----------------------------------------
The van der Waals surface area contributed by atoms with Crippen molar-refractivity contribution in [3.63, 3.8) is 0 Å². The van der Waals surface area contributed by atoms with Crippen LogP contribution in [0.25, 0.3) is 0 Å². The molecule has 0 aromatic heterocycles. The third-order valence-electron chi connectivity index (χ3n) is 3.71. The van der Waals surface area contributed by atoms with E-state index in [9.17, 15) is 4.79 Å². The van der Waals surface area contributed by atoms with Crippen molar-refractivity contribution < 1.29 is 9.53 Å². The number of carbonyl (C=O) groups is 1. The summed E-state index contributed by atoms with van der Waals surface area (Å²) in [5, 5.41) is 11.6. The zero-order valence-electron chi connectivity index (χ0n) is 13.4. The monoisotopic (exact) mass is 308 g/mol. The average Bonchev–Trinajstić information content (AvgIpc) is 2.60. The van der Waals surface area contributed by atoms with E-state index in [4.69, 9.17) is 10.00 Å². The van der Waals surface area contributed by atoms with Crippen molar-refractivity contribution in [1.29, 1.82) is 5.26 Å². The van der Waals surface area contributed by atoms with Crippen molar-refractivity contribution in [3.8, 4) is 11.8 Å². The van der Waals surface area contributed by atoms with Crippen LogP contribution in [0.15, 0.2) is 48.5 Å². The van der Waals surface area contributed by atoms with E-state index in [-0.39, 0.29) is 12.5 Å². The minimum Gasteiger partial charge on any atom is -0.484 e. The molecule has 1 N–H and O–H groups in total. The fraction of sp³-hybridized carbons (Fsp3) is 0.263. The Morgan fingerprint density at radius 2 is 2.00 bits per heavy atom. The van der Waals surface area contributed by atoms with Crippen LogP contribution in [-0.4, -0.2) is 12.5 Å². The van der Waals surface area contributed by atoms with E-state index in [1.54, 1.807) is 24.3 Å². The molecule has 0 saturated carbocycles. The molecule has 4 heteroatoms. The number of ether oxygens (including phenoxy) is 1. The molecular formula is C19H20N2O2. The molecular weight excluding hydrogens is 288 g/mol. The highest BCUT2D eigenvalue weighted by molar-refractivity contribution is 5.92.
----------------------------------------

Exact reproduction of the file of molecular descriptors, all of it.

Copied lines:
The van der Waals surface area contributed by atoms with Crippen molar-refractivity contribution in [3.63, 3.8) is 0 Å². The van der Waals surface area contributed by atoms with Crippen LogP contribution in [0.25, 0.3) is 0 Å². The molecule has 0 aromatic heterocycles. The third-order valence-electron chi connectivity index (χ3n) is 3.71. The van der Waals surface area contributed by atoms with E-state index in [9.17, 15) is 4.79 Å². The van der Waals surface area contributed by atoms with Crippen molar-refractivity contribution < 1.29 is 9.53 Å². The number of carbonyl (C=O) groups is 1. The summed E-state index contributed by atoms with van der Waals surface area (Å²) in [5, 5.41) is 11.6. The zero-order valence-electron chi connectivity index (χ0n) is 13.4. The monoisotopic (exact) mass is 308 g/mol. The average Bonchev–Trinajstić information content (AvgIpc) is 2.60. The van der Waals surface area contributed by atoms with E-state index in [4.69, 9.17) is 10.00 Å². The van der Waals surface area contributed by atoms with Crippen molar-refractivity contribution in [1.29, 1.82) is 5.26 Å². The van der Waals surface area contributed by atoms with Crippen molar-refractivity contribution in [3.8, 4) is 11.8 Å². The van der Waals surface area contributed by atoms with Crippen LogP contribution in [0.15, 0.2) is 48.5 Å². The van der Waals surface area contributed by atoms with E-state index in [-0.39, 0.29) is 12.5 Å². The minimum Gasteiger partial charge on any atom is -0.484 e. The molecule has 1 N–H and O–H groups in total. The fraction of sp³-hybridized carbons (Fsp3) is 0.263. The Morgan fingerprint density at radius 2 is 2.00 bits per heavy atom. The van der Waals surface area contributed by atoms with Crippen LogP contribution in [-0.4, -0.2) is 12.5 Å². The van der Waals surface area contributed by atoms with E-state index in [1.54, 1.807) is 24.3 Å². The molecule has 0 saturated carbocycles. The molecule has 4 heteroatoms. The number of ether oxygens (including phenoxy) is 1. The molecular formula is C19H20N2O2. The molecular weight excluding hydrogens is 288 g/mol. The highest BCUT2D eigenvalue weighted by molar-refractivity contribution is 5.92.